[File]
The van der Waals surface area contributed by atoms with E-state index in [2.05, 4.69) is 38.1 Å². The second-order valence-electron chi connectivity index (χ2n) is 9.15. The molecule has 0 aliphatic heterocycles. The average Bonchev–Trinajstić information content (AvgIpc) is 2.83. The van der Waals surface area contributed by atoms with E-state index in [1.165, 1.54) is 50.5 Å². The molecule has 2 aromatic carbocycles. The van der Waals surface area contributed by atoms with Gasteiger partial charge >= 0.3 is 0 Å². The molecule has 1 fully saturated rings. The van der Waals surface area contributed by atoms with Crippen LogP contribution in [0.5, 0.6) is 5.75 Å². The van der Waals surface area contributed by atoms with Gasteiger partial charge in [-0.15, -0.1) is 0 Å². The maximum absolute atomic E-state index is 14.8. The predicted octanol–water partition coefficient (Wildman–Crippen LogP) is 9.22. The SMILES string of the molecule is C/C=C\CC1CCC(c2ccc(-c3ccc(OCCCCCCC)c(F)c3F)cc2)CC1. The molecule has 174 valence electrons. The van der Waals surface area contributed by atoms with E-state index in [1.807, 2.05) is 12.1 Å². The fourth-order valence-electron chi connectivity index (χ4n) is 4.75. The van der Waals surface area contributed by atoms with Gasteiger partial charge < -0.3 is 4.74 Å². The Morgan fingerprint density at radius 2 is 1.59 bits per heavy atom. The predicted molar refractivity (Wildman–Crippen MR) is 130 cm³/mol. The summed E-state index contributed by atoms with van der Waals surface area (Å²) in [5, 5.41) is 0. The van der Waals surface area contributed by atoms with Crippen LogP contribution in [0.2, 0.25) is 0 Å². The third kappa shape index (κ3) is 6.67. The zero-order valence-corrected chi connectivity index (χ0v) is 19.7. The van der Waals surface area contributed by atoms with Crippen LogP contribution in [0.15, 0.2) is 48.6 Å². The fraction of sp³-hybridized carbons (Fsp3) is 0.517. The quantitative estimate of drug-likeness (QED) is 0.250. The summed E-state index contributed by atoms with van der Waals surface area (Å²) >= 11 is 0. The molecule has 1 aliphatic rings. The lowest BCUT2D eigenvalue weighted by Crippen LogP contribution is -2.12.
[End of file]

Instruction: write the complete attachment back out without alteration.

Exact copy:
The van der Waals surface area contributed by atoms with E-state index in [2.05, 4.69) is 38.1 Å². The second-order valence-electron chi connectivity index (χ2n) is 9.15. The molecule has 0 aliphatic heterocycles. The average Bonchev–Trinajstić information content (AvgIpc) is 2.83. The van der Waals surface area contributed by atoms with E-state index in [1.165, 1.54) is 50.5 Å². The molecule has 2 aromatic carbocycles. The van der Waals surface area contributed by atoms with Gasteiger partial charge >= 0.3 is 0 Å². The molecule has 1 fully saturated rings. The van der Waals surface area contributed by atoms with Crippen LogP contribution in [0.5, 0.6) is 5.75 Å². The van der Waals surface area contributed by atoms with Gasteiger partial charge in [-0.15, -0.1) is 0 Å². The maximum absolute atomic E-state index is 14.8. The predicted octanol–water partition coefficient (Wildman–Crippen LogP) is 9.22. The SMILES string of the molecule is C/C=C\CC1CCC(c2ccc(-c3ccc(OCCCCCCC)c(F)c3F)cc2)CC1. The molecule has 174 valence electrons. The van der Waals surface area contributed by atoms with E-state index in [1.807, 2.05) is 12.1 Å². The fourth-order valence-electron chi connectivity index (χ4n) is 4.75. The van der Waals surface area contributed by atoms with Gasteiger partial charge < -0.3 is 4.74 Å². The Morgan fingerprint density at radius 2 is 1.59 bits per heavy atom. The predicted molar refractivity (Wildman–Crippen MR) is 130 cm³/mol. The summed E-state index contributed by atoms with van der Waals surface area (Å²) in [5, 5.41) is 0. The van der Waals surface area contributed by atoms with Crippen LogP contribution in [0.2, 0.25) is 0 Å². The third kappa shape index (κ3) is 6.67. The zero-order valence-corrected chi connectivity index (χ0v) is 19.7. The van der Waals surface area contributed by atoms with Crippen LogP contribution in [0.15, 0.2) is 48.6 Å². The fraction of sp³-hybridized carbons (Fsp3) is 0.517. The quantitative estimate of drug-likeness (QED) is 0.250. The summed E-state index contributed by atoms with van der Waals surface area (Å²) >= 11 is 0. The molecule has 1 aliphatic rings. The lowest BCUT2D eigenvalue weighted by Crippen LogP contribution is -2.12.